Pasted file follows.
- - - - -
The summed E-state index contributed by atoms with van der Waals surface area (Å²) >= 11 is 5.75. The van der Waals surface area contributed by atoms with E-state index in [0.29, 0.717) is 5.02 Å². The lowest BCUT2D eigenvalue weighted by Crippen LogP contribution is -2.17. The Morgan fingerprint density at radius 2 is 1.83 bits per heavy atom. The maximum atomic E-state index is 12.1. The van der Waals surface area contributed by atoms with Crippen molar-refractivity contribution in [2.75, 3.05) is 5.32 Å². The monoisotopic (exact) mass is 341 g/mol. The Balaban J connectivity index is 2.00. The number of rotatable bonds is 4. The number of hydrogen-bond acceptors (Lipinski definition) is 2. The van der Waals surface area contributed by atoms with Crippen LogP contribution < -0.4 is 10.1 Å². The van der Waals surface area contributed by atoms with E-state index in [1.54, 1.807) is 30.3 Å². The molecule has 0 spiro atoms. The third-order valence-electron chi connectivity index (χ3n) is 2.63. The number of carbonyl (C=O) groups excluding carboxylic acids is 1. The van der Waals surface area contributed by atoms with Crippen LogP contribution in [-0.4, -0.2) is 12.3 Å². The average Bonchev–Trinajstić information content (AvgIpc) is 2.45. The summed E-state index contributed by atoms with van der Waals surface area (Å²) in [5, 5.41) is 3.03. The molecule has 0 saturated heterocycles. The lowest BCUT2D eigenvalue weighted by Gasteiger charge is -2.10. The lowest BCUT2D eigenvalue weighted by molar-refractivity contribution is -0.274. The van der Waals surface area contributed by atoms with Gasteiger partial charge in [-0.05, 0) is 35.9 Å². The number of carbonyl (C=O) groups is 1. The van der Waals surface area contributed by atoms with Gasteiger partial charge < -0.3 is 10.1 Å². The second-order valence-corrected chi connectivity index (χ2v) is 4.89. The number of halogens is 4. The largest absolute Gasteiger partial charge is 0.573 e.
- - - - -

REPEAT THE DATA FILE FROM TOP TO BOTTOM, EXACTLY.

The summed E-state index contributed by atoms with van der Waals surface area (Å²) >= 11 is 5.75. The van der Waals surface area contributed by atoms with E-state index in [0.29, 0.717) is 5.02 Å². The lowest BCUT2D eigenvalue weighted by Crippen LogP contribution is -2.17. The Morgan fingerprint density at radius 2 is 1.83 bits per heavy atom. The maximum atomic E-state index is 12.1. The van der Waals surface area contributed by atoms with Crippen molar-refractivity contribution in [2.75, 3.05) is 5.32 Å². The monoisotopic (exact) mass is 341 g/mol. The Balaban J connectivity index is 2.00. The number of rotatable bonds is 4. The number of hydrogen-bond acceptors (Lipinski definition) is 2. The van der Waals surface area contributed by atoms with Crippen LogP contribution < -0.4 is 10.1 Å². The van der Waals surface area contributed by atoms with E-state index in [1.54, 1.807) is 30.3 Å². The molecule has 0 spiro atoms. The third-order valence-electron chi connectivity index (χ3n) is 2.63. The number of carbonyl (C=O) groups excluding carboxylic acids is 1. The van der Waals surface area contributed by atoms with Crippen LogP contribution in [-0.4, -0.2) is 12.3 Å². The average Bonchev–Trinajstić information content (AvgIpc) is 2.45. The summed E-state index contributed by atoms with van der Waals surface area (Å²) in [5, 5.41) is 3.03. The molecule has 0 saturated heterocycles. The lowest BCUT2D eigenvalue weighted by Gasteiger charge is -2.10. The lowest BCUT2D eigenvalue weighted by molar-refractivity contribution is -0.274. The van der Waals surface area contributed by atoms with Gasteiger partial charge in [-0.05, 0) is 35.9 Å². The number of carbonyl (C=O) groups is 1. The van der Waals surface area contributed by atoms with Gasteiger partial charge < -0.3 is 10.1 Å². The second-order valence-corrected chi connectivity index (χ2v) is 4.89. The number of halogens is 4. The largest absolute Gasteiger partial charge is 0.573 e.